So if I wanted to take down Michael's website, I would send a request somewhere.

But I would actually say, hey, I'm sending it from Michael's origin.

Please send a response there.

So you're sending like the request one way. But the responses are going to a different endpoint.

Now, the best, which means the worst amplification attacks and where you can send something really small, like a super small request.

But it turns out to be absolutely megabytes or large kilobytes of data.

And if you can send hundreds of thousands of those and reflect them to another target, that becomes a DDoS that just overwhelms that server.

So, yeah, I think there was a way of doing this that you can make a small request.

And because you're discovering a massive part of the directory and the structure, you could send a massive response and redirect it somewhere.

So by default, where WS lives, and this is what Michael said earlier, is we proxy HTTP, HTTPS traffic to begin with.

If it's outside of that, then we will just drop it. And it doesn't run on the standard ports.

So this attack doesn't run on 443 or 480. Cloudflare will just drop it.

Now, people like to target Cloudflare for DDoS. So they're probably going to try and send this traffic to a Cloudflare edge or a Cloudflare IP, where we obviously have to drop it.

And as in our last discussions, we have products that we love called GateBot, called DDoS -D.

And we have signatures, as Michael said earlier, to identify what this traffic is and just drop it at our edge.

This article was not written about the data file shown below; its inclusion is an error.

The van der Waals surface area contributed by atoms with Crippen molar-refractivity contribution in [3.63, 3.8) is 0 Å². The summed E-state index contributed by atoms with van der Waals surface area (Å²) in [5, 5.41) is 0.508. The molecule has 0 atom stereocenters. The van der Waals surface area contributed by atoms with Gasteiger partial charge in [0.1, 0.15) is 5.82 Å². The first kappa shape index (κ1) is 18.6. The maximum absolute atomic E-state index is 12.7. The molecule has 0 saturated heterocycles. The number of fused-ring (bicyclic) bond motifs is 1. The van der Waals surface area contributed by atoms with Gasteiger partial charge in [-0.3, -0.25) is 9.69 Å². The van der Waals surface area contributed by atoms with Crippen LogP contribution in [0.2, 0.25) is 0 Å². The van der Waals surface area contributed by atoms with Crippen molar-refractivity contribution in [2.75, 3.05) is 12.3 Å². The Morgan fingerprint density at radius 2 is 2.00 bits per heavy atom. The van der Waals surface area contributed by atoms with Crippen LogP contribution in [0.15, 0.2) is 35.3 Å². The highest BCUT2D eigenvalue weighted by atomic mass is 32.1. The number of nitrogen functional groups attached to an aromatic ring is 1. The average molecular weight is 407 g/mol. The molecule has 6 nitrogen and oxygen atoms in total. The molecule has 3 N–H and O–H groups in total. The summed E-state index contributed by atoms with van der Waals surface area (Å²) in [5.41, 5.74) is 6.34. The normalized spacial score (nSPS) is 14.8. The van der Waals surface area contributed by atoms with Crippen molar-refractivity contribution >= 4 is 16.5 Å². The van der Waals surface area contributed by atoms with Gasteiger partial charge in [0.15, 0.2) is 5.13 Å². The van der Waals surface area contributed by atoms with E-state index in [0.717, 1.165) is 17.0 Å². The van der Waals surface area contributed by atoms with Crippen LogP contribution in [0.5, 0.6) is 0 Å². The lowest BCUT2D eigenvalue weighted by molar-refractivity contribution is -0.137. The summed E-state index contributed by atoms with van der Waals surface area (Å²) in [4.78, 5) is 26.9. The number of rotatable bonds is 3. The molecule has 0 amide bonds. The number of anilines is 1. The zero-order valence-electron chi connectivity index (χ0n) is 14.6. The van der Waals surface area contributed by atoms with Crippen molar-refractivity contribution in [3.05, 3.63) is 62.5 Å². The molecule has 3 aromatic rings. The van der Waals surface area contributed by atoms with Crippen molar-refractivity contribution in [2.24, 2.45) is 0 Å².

So we drop it automatically.

So if you were to do Spectrum or if you were to open this port, then yes, Cloudflare has the protections inbuilt from default.

But if you're just using this for standard HTTP, HTTPS, nothing really to worry about.

The other thing, and let me just read my notes again, it runs on port 3702 UDP.

So if you have an origin and you don't expect WS traffic, just on IP tables, drop anything or make sure that port's not open on that.

And that sort of protects your origin as well if people are just firing things out into the open.

Yeah, no, that makes a lot of sense.

So essentially, Michael, unless you're using a specific protocol, it can be pretty much protected.

An amplification attack using that protocol will be protected out of the box, right?

Awesome. Cool. So we've got seven minutes. So this one's from Sierra, and it's a short question, but an amplification question, because there's a lot to discuss.

Do we have magic transit in China? I like the China.

China questions is interesting. So for those of you who don't know, when you sign up to Cloudflare, you get access to a very large network of points of presence we have worldwide, with the exception of the points of presence within mainland China.

And we have many points of presence there as well. But because of government regulations and the way the network works within China, that is an add-on that you need to purchase separately.

And you actually need to follow a number of required steps for us to be able to proxy and serve your traffic from our points of presence within China mainland.

And that is also because of some government regulations, as you would need a specific license to be able to serve your application within China.

Now, from a user perspective, even if you have the China network turned on or you're leveraging the China network, the dashboard doesn't change, right?

Part of our strong point is everything is easy to use. It's just a toggle.

Once we enable for you to switch on the toggle, you can switch it on, and nothing else changes in the dashboard.

However, some of the features are indeed not available within China, simply because of the architecture there.

Now, that doesn't mean we're not going to provide those features in the future.

The plan is for us to have perfect feature parity outside of China from within China.

But Magic Transit, as of today, is one of those features that we do not offer within the China network.